What hedge funds want to see on your resume

what to put in your resume skills section

So you want to work for a hedge fund? Well, consider this first. The competition for hedge fund jobs is notoriously fierce, so giving yourself a chance starts with constructing a hedge fund resume. Many job applicants think that they’ve got a great resume and send their applications off to firms without realizing that hedge fund hiring managers have something very specific in mind when looking for candidates.

So what exactly are hiring managers looking for? Overall, firms are looking for a candidate whose resume offers examples of a strong ability to synthesize large quantities of information to construct reasonable responses to difficult problems. That might sound like a real challenge – and it is – but in order to earn your place in the hedge fund industry, you’re going to have to be up to challenges every day. Why not start with your resume?

“Your resume should describe business successes with measurable results.”

Not a list of responsibilities, but a record of measurable results
Hedge fund recruiters aren’t looking for traditional resumes. If they see your job responsibilities bullet-pointed down the page, there’s a good chance they’re already moving on to the next candidate’s application. Instead, stick to quantifiable outcomes. You can expect hiring managers to hit you with the common STAR (situation, task, analysis and result) method during an interview, so the best way to prepare is by getting a jump start on their questions by using the same technique on your resume.

It can be difficult to adopt quantifiable language in place of general soft skills talk, especially if you’re transitioning from IBD to the hedge fund industry. Both your resume and your interview should highlight specific deals you worked on as a banker, preferably the ones with a measurable outcome. This means you’re able to dissect complex or difficult situations you faced in the past and explain your responsibilities in finding a successful conclusion.

Hedge funds want to know your history
Before they’ll seriously consider hiring you, firms want to know specific details about your previous experience. How much money did you manage? Did you bring in any new clients? How much revenue were you responsible for generating? Not only must your answers to all of these questions be positive, they must be measurable. Hedge funds will want to be able to see if you brought new revenue and customers to your old company, or if you achieved beyond the standard set by your employers, or if you’re capable of innovative thinking.

If you want to stick out during a hedge fund interview, describe quantifiable performance records.If you want to stick out during a hedge fund interview, describe quantifiable performance records.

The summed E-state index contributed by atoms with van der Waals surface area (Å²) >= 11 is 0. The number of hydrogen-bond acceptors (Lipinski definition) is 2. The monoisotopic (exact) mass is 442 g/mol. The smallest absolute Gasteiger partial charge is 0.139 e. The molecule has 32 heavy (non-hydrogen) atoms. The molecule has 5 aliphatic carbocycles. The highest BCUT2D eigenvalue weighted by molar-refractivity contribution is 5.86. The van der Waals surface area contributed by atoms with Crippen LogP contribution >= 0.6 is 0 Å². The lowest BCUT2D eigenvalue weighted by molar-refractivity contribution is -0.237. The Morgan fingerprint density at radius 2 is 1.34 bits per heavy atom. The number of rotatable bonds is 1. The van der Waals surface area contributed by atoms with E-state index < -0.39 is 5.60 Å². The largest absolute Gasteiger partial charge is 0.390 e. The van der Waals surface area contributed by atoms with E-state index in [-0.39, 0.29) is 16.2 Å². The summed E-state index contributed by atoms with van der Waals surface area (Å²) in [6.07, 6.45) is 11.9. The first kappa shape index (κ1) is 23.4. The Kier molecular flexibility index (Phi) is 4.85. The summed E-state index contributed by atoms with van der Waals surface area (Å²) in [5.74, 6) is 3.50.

The best way to do this is with an audited track record. Unless you’re fresh out of college, the best way to guarantee a hiring manager takes extra time on your resume is to include an audited track record. This document allows firms to verify how much money you managed and what your Sharpe ratio was. But it isn’t always easy to get your record, Stephen Bornstein of the Around Wall Street blog wrote. Even if your old employer allows you access to it, you must be able to demonstrate you were the individual primarily responsible for the described accomplishments.

If you can’t get an audited track record, or don’t have one, stick to precise information regarding your portfolio’s performance. Even if you don’t have a verified document, you must be able to account for all of your investment decisions.

Prove you understand a firm’s strategy 
Applying for a job at a hedge fund is unlike applying for a job almost anywhere else, as each fund has a different strategy. Are you applying to a macro fund? A high yield fund? A systemic fund? Before submitting your resume, make sure you understand exactly how your desired firm does its business. Craft your application around their strategy using key words and relevant experiences.

Just as each fund has a different strategy, each one has a different kind of ideal applicant. Some prefer to take people who have held accounting jobs. Others like their people to have experience in several different fields before they’ll consider hiring them. A fund’s hiring preferences can be learned by talking to current employees. What did they put on their resume when they applied? Where had they worked previously? When you know this information, you can better choose your target hedge fund and be able to craft a winning resume for the firm you’re looking to join.